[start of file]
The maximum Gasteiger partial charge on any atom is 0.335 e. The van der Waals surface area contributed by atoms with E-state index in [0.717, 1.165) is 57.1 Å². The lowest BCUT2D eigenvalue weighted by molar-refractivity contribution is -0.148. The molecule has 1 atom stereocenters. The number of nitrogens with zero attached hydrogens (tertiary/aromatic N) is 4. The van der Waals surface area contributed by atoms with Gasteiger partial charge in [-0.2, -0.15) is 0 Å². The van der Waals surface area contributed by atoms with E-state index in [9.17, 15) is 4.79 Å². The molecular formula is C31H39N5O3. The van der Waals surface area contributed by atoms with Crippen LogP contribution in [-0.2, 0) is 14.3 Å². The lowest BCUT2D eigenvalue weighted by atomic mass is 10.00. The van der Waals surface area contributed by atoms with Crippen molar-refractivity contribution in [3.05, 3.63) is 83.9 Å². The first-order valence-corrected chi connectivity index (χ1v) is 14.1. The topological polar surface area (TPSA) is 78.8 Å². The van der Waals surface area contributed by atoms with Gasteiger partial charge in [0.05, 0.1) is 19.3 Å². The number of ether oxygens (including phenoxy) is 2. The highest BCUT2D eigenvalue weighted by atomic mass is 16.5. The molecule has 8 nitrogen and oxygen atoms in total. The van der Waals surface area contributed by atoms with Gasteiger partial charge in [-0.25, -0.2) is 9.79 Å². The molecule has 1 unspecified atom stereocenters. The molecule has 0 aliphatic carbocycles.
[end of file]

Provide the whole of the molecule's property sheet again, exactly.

The maximum Gasteiger partial charge on any atom is 0.335 e. The van der Waals surface area contributed by atoms with E-state index in [0.717, 1.165) is 57.1 Å². The lowest BCUT2D eigenvalue weighted by molar-refractivity contribution is -0.148. The molecule has 1 atom stereocenters. The number of nitrogens with zero attached hydrogens (tertiary/aromatic N) is 4. The van der Waals surface area contributed by atoms with Gasteiger partial charge in [-0.2, -0.15) is 0 Å². The van der Waals surface area contributed by atoms with E-state index in [9.17, 15) is 4.79 Å². The molecular formula is C31H39N5O3. The van der Waals surface area contributed by atoms with Crippen LogP contribution in [-0.2, 0) is 14.3 Å². The lowest BCUT2D eigenvalue weighted by atomic mass is 10.00. The van der Waals surface area contributed by atoms with Crippen molar-refractivity contribution in [3.05, 3.63) is 83.9 Å². The first-order valence-corrected chi connectivity index (χ1v) is 14.1. The topological polar surface area (TPSA) is 78.8 Å². The van der Waals surface area contributed by atoms with Gasteiger partial charge in [0.05, 0.1) is 19.3 Å². The number of ether oxygens (including phenoxy) is 2. The highest BCUT2D eigenvalue weighted by atomic mass is 16.5. The molecule has 8 nitrogen and oxygen atoms in total. The van der Waals surface area contributed by atoms with Gasteiger partial charge in [-0.25, -0.2) is 9.79 Å². The molecule has 1 unspecified atom stereocenters. The molecule has 0 aliphatic carbocycles.